Monday 11 December 2017

Sports stars set to square off for rival parties in poll battle

Joe Sheridan
Joe Sheridan
Kenny Egan

John Downing and Ralph Riegel

Sheridan – best remembered for a 'rugby-style' goal in the 2010 Leinster Final which denied Louth a historic win – is to field for Fianna Fail in the May local elections.

And Taoiseach Enda Kenny has welcomed the decision of Olympic boxer Egan to enter into talks to stand as a Fine Gael candidate.

Last night Sheridan confirmed he has been nominated as one of three Fianna Fail candidates in the six-seat Ashbourne area.

He is looking forward to the challenge and following in the footsteps of his grandfather, Eamon Sheridan, a longtime Fianna Fail activist; and his father Damien, who served as a Fianna Fail councillor in the 1970s.

"Unfortunately, the goal is what I'm best known for outside the area. But I have left that behind me and I'm very involved in playing and coaching sport. I want to extend that into other community activities," he said.

Mr Kenny said it was "great news" for the party that potential candidates of the calibre of the Dublin-based boxer are now interested in representing it.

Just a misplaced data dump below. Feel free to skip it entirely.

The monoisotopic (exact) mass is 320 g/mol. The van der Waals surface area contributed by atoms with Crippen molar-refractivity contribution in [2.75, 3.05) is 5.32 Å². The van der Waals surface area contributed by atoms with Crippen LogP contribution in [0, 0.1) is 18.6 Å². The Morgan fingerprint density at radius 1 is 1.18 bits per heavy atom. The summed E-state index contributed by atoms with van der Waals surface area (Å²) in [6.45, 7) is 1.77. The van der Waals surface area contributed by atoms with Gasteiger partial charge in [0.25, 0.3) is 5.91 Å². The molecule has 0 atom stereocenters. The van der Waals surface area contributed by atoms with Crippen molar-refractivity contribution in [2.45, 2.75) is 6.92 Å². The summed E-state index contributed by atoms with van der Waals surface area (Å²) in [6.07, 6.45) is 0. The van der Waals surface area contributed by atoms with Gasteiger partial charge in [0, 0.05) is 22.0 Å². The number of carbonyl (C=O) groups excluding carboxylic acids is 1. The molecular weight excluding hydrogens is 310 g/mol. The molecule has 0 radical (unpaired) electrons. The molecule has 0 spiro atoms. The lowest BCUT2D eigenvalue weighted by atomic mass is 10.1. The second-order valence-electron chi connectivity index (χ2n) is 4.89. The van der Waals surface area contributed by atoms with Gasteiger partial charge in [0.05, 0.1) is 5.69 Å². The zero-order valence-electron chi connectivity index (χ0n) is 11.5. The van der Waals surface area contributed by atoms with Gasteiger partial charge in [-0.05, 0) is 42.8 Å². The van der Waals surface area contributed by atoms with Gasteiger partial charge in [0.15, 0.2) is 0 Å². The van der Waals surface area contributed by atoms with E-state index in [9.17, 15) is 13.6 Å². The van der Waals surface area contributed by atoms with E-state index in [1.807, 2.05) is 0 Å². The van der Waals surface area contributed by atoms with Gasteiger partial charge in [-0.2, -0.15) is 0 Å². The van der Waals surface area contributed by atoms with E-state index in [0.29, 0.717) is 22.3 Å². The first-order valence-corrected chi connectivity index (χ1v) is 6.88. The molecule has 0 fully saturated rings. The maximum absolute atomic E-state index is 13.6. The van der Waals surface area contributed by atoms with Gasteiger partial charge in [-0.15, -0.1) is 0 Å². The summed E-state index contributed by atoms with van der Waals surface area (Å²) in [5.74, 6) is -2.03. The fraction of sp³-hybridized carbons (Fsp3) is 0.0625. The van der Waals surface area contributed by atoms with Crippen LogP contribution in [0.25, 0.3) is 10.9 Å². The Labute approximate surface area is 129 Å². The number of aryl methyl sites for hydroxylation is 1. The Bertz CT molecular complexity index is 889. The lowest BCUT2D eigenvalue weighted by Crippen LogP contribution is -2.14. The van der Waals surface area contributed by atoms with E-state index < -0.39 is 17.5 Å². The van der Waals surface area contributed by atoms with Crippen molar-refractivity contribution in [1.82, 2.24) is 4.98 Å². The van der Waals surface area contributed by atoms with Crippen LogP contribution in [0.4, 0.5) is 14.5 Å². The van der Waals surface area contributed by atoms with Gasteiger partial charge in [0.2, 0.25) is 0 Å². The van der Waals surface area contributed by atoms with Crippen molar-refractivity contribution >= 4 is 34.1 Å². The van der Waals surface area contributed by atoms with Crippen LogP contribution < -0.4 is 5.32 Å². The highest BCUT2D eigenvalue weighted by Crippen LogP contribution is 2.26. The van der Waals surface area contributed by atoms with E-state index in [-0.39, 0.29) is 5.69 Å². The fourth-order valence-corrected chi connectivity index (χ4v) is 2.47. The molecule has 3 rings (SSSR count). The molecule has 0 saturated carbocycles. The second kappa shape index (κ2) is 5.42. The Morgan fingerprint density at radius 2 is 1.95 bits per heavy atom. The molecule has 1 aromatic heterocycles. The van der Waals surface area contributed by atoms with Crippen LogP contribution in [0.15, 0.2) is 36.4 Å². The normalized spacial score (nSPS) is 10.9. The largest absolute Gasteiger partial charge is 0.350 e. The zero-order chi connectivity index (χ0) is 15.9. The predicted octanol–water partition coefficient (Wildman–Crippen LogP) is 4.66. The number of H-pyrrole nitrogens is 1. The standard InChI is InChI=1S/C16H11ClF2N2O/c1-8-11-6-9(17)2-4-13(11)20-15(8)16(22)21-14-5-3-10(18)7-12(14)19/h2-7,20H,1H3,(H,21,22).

"I think it is very positive. I think wherever we look around the country if we have one candidate who cannot stand for some reason next May we have six or eight people who want to step forward."

Mr Kenny said he felt potential candidates appreciated what the party has done to help rebuild Ireland's economy.

He said Ireland had successfully exited the bailout and was now securing credit at a rate lower than OECD countries which hadn't been part of bailout programmes.

He also said Fine Gael was getting credit for the Irish reform agenda that the party has tried to drive while in coalition.

The Taoiseach said he wanted to see young candidates coming forward and also stressed that he wanted to see more women in Irish public life.

Mr Egan has been linked with standing for FG in the Dublin City Council's Blanchardstown area.

A native of Clondalkin, Mr Egan won a silver medal at the 2008 Olympic Games in Beijing.

Irish Independent

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